Thursday, July 05, 2007

What is a feminist?

I have met a lot of women my age (37) and younger who say they aren't feminists. So what is your definition of feminism? I think it is women having the choice to be and do what they want for equal pay and with equal opportunity. I would also throw in that women can and should think for themselves. I am curious to hear what other women have to say about this topic. My other question is, do you have to be liberal to be a feminist? I really don't think so, but maybe I am wrong about that, just like I wrong thinking that all women were feminists.

By the way, I asked my husband about this issue. He thought it would be boring to be married to someone who was not a feminist.

All right, back to playing with my tea-dyed fabric...


The Calico Cat said...

good question... I think there are as many answers are there are people.

I don't consider myself a feminist, because I am not out proclaiming my rights to do x, y, & z.

Also (this may be an erroneous perception on my part) but I see feminists as those who do not want a man to pay for a date, open a door, be the sole source of income (where that is feasible), etc.

Yes, in my ideal world, I would be a housewife (with or without kids). But I am the bread winner, making barely enough bread for the Washington, DC market.

Rian said...

My opinion is that the word feminist might be nearly obsolete. Years ago it carried a lot of weight as women sought rights to abortion, equal pay for equal work, and equal rights in the workplace.

It was definitely a man's world 40 years ago, and there was a palpable double standard of discrimination against women. In some cases, a woman couldn't get a credit card without her husband's signature. A woman could not be in politics, or be a doctor or a CEO. Even if she did break through the "glass ceiling," she would receive much less pay for doing that job.

It would have been impossible for a woman to seek the presidency. Not just unthinkable, impossible. defines Feminism thus:

1. the doctrine advocating social, political, and all other rights of women equal to those of men.
2. an organized movement for the attainment of such rights for women.

A feminist is a person who espouses those ideals. Liberal or conservative. Female or male. SAHM or CEO.

Fortunately, because of so-called feminists, today it is illegal to discriminate against women in the workplace and everywhere.

So being a feminist (or not) doesn't mean as much anymore IMO, because, thankfully, it's ancient history.

Granny Fran said...

Because of being a single mother (without child support) working her way through college during the early 70s I became a definite feminist. I stomped for the ERA to be passed, and failed in that battle. Even though we didn't win that one, I think we've come a long way, baby. I have to agree with Rian's comments. I am still a feminist, in that I think women should have equal rights, however, most of the feminist groups became such men haters, I am not active in any groups any longer. I am a conservative and a feminist, but it is my brand of feminism, just like I believe that each of us has our own individual relationship with God and don't have to march in a goose step with anyone else. God gives us freedom of choice and so should our government and society, for women and men.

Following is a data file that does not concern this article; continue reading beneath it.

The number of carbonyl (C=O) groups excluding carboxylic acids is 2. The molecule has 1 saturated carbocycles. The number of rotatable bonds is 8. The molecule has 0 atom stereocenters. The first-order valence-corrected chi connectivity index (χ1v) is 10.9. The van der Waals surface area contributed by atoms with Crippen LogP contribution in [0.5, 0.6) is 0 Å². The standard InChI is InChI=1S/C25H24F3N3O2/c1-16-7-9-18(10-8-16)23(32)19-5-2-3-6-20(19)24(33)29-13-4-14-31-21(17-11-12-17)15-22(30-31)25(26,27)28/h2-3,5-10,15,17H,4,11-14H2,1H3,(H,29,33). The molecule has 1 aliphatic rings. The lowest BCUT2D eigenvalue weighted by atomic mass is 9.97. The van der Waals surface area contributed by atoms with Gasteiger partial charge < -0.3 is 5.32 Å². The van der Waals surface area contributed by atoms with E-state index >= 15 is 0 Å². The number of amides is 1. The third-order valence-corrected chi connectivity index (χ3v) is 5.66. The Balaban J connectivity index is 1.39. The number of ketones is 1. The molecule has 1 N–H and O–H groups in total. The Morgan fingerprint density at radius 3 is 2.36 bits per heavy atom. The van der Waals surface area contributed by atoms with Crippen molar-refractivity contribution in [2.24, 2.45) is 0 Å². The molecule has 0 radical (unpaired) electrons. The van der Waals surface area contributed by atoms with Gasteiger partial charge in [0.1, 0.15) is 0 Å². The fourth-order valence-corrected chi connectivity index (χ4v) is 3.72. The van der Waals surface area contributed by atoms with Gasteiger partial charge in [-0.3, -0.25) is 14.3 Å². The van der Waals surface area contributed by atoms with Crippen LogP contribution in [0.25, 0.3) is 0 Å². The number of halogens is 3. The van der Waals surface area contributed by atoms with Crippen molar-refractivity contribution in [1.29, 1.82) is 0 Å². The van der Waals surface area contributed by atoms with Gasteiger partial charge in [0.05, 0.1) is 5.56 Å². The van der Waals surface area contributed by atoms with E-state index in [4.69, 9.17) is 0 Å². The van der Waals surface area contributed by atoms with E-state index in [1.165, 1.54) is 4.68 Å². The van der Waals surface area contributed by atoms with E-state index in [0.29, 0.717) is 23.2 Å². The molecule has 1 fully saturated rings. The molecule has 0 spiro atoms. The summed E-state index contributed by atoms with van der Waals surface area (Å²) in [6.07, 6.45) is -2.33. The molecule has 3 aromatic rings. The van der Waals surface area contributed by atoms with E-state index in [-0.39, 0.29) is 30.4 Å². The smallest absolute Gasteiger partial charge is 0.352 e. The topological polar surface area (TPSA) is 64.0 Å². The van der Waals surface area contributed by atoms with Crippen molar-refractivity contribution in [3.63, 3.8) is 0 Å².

Jane Ann said...

I'm very slow to respond to this question, although it is a good one. The concept of feminism depresses me. The biggest failures of feminism were to claim there is no difference between male and female "wiring" and to sell us women on the idea that we could (and should) do it all. I found it very hard to juggle wife/mother/career and finally concluded I could do two of those things well, but not all three. Until we stop devaluing children with lousy daycare, schools, and medical care, and continue to hold Mother responsible for everything while Dad finds his responsibilities to be optional, women will continue to be frustrated. We DID achieve a lot of what we strove for in the 60's and 70's, but there's still too large a gap. I find attitudes less enlightened now than they were then, and the prevalence of violence directed at women is alarming. And now that we can identify gender before birth (which I think is a good thing, BTW), I find sexism among young parents that stops me in my tracks. (And yes, I see it in my own daughter--which really puzzles me--because whatever faults her father may have had, he was a big feminist.)

I didn't really answer your question, "What is a feminist?" Rather, I gave you my rather cynical feminist experience. I think young women today don't feel the discrimination we felt, but they still have a lot of balls to juggle. But instead of being interested in feminist issues, they're more interested in manicures and movie stars. Yuck.

Hedgehog said...

I'm reading this way late, but wanted to quickly chime in. I can't believe how my students and my little brother's friends recoil at the word feminist. It really makes me feel a generation apart, even thought it's just twevle years. Of course things have gotten better, of course women and men are not the same, but there is still plenty of work to be done so that all people have equal rights and opportunities. I don't understand when the word feminist because synonomous with hairy-legged lesbian. I'm a straight woman who spent the weekend quilting and making jam - I even shave my legs when I remember and can imagine making the choice to stay at home with children. But I'm a feminist and I would never want to spend my life with a man who didn't call himself one, too. Maybe my brother's friends and my students are so fortunate that 'the struggle' is over for them, but it's a bit selfish of them to think it's over for everyone. Great question - nice to see how you got people thinking here!